22 Jan 2013: (2013) Correction: Identification of Compounds with Anti-Proliferative Activity against Trypanosoma brucei brucei Strain 427 by a Whole Cell Viability Based HTS Campaign. PLoS Negl Trop Dis 7(1): 10.1371/annotation/cc952155-c929-4e4f-8fc0-43cb84c50452. doi: 10.1371/annotation/cc952155-c929-4e4f-8fc0-43cb84c50452 | View correction
Human African Trypanosomiasis (HAT) is caused by two trypanosome sub-species, Trypanosoma brucei rhodesiense and Trypanosoma brucei gambiense. Drugs available for the treatment of HAT have significant issues related to difficult administration regimes and limited efficacy across species and disease stages. Hence, there is considerable need to find new alternative and less toxic drugs. An approach to identify starting points for new drug candidates is high throughput screening (HTS) of large compound library collections. We describe the application of an Alamar Blue based, 384-well HTS assay to screen a library of 87,296 compounds against the related trypanosome subspecies, Trypanosoma brucei brucei bloodstream form lister 427. Primary hits identified against T.b. brucei were retested and the IC50 value compounds were estimated for T.b. brucei and a mammalian cell line HEK293, to determine a selectivity index for each compound. The screening campaign identified 205 compounds with greater than 10 times selectivity against T.b. brucei. Cluster analysis of these compounds, taking into account chemical and structural properties required for drug-like compounds, afforded a panel of eight compounds for further biological analysis. These compounds had IC50 values ranging from 0.22 µM to 4 µM with associated selectivity indices ranging from 19 to greater than 345. Further testing against T.b. rhodesiense led to the selection of 6 compounds from 5 new chemical classes with activity against the causative species of HAT, which can be considered potential candidates for HAT early drug discovery. Structure activity relationship (SAR) mining revealed components of those hit compound structures that may be important for biological activity. Four of these compounds have undergone further testing to 1) determine whether they are cidal or static in vitro at the minimum inhibitory concentration (MIC), and 2) estimate the time to kill.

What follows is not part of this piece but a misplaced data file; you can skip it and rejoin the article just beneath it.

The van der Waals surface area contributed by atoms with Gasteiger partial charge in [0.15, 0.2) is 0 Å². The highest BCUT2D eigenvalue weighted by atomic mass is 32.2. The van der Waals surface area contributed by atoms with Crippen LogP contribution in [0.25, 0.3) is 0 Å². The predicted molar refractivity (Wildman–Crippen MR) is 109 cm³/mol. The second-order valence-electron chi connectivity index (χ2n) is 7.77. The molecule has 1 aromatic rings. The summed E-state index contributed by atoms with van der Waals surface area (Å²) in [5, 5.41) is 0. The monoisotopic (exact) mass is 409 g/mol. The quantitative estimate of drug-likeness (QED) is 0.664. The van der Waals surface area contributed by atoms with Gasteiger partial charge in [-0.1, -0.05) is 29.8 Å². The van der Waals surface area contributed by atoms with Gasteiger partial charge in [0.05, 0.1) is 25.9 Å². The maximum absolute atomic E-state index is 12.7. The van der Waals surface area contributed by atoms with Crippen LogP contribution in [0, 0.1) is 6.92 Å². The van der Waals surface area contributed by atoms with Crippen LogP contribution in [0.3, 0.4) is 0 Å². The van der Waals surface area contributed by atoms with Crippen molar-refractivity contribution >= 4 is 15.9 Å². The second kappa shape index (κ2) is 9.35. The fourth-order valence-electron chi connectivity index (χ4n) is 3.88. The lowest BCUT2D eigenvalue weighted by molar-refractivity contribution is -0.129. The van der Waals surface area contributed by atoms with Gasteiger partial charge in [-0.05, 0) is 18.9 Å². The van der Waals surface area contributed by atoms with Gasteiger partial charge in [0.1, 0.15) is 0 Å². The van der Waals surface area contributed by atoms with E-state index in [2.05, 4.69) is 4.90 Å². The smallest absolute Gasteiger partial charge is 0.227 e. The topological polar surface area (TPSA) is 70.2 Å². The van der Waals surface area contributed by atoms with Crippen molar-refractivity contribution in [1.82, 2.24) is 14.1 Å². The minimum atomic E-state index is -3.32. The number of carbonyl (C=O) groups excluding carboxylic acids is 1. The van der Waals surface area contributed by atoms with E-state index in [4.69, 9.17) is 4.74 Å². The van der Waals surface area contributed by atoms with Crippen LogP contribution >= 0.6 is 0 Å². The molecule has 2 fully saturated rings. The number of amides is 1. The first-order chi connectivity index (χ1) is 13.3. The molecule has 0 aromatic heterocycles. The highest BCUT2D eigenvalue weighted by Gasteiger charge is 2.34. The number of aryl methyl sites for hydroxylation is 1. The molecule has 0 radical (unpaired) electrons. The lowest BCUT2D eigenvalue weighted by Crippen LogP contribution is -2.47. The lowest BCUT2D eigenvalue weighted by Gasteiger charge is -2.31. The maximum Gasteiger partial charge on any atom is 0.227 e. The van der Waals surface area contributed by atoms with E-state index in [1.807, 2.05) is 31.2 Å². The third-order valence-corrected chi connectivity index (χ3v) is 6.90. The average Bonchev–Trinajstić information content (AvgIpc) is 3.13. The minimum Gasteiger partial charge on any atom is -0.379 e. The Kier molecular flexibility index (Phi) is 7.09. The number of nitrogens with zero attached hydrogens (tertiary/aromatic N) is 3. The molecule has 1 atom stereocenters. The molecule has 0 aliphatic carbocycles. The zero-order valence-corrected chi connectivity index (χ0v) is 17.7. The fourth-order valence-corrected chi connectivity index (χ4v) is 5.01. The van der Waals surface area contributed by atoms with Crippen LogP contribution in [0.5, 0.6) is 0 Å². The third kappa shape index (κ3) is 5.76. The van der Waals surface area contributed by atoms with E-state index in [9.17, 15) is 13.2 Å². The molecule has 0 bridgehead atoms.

Human African Sleeping Sickness (HAT) is a disease caused by sub-species of Trypanosoma. The disease affects developing countries within Africa, mainly occurring in rural regions that lack resources to purchase drugs for treatment. Drugs that are currently available have significant side effects, and treatment regimes are lengthy and not always transferrable to the field. In consideration of these factors, new drugs are urgently needed for the treatment of HAT. To discover compounds suitable for drug discovery, cultured trypanosomes can be tested against libraries of compounds to identify candidates for further biological analysis. We have utilised a 384-well format, Alamar Blue viability assay to screen a large non-proprietary compound collection against Trypanosoma brucei brucei bloodstream form lister 427. The assay was shown to be reproducible, with reference compounds exhibiting activity in agreement with previously published results. Primary screening hits were retested against T.b. brucei and HEK293 mammalian cells in order to assess selectivity against the parasite. Selective hits were characterised by chemical analysis, taking into consideration drug-like properties amenable to further progression. Priority compounds were tested against a panel of protozoan parasites, including Trypanosoma brucei rhodesiense, Trypanosoma cruzi, Leishmania donovani and Plasmodium falciparum. Five new compound classes were discovered that are amenable to progression in the drug discovery process for HAT.